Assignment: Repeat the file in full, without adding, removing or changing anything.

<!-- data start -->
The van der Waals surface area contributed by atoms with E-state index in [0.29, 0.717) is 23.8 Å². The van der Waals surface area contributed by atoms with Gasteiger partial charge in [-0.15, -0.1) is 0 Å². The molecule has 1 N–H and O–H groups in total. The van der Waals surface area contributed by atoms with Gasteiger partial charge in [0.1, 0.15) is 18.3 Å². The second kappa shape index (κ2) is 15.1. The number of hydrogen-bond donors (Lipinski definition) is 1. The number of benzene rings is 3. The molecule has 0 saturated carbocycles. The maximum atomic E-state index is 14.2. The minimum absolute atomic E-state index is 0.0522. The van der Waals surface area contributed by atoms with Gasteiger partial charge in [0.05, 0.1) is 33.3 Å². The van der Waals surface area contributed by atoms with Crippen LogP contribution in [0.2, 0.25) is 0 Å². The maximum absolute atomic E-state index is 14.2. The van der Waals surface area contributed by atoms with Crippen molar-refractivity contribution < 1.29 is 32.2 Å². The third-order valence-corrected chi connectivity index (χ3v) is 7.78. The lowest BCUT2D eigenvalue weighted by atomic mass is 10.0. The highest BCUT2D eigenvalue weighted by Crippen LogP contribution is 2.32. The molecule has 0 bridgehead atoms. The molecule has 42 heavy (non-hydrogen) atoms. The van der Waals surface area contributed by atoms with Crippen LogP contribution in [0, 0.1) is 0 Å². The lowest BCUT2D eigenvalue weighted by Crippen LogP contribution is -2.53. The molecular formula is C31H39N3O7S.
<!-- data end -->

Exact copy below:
The van der Waals surface area contributed by atoms with E-state index in [0.29, 0.717) is 23.8 Å². The van der Waals surface area contributed by atoms with Gasteiger partial charge in [-0.15, -0.1) is 0 Å². The molecule has 1 N–H and O–H groups in total. The van der Waals surface area contributed by atoms with Gasteiger partial charge in [0.1, 0.15) is 18.3 Å². The second kappa shape index (κ2) is 15.1. The number of hydrogen-bond donors (Lipinski definition) is 1. The number of benzene rings is 3. The molecule has 0 saturated carbocycles. The maximum atomic E-state index is 14.2. The minimum absolute atomic E-state index is 0.0522. The van der Waals surface area contributed by atoms with Gasteiger partial charge in [0.05, 0.1) is 33.3 Å². The van der Waals surface area contributed by atoms with Crippen LogP contribution in [0.2, 0.25) is 0 Å². The maximum absolute atomic E-state index is 14.2. The van der Waals surface area contributed by atoms with Crippen molar-refractivity contribution < 1.29 is 32.2 Å². The third-order valence-corrected chi connectivity index (χ3v) is 7.78. The lowest BCUT2D eigenvalue weighted by atomic mass is 10.0. The highest BCUT2D eigenvalue weighted by Crippen LogP contribution is 2.32. The molecule has 0 bridgehead atoms. The molecule has 42 heavy (non-hydrogen) atoms. The van der Waals surface area contributed by atoms with Crippen LogP contribution in [0, 0.1) is 0 Å². The lowest BCUT2D eigenvalue weighted by Crippen LogP contribution is -2.53. The molecular formula is C31H39N3O7S.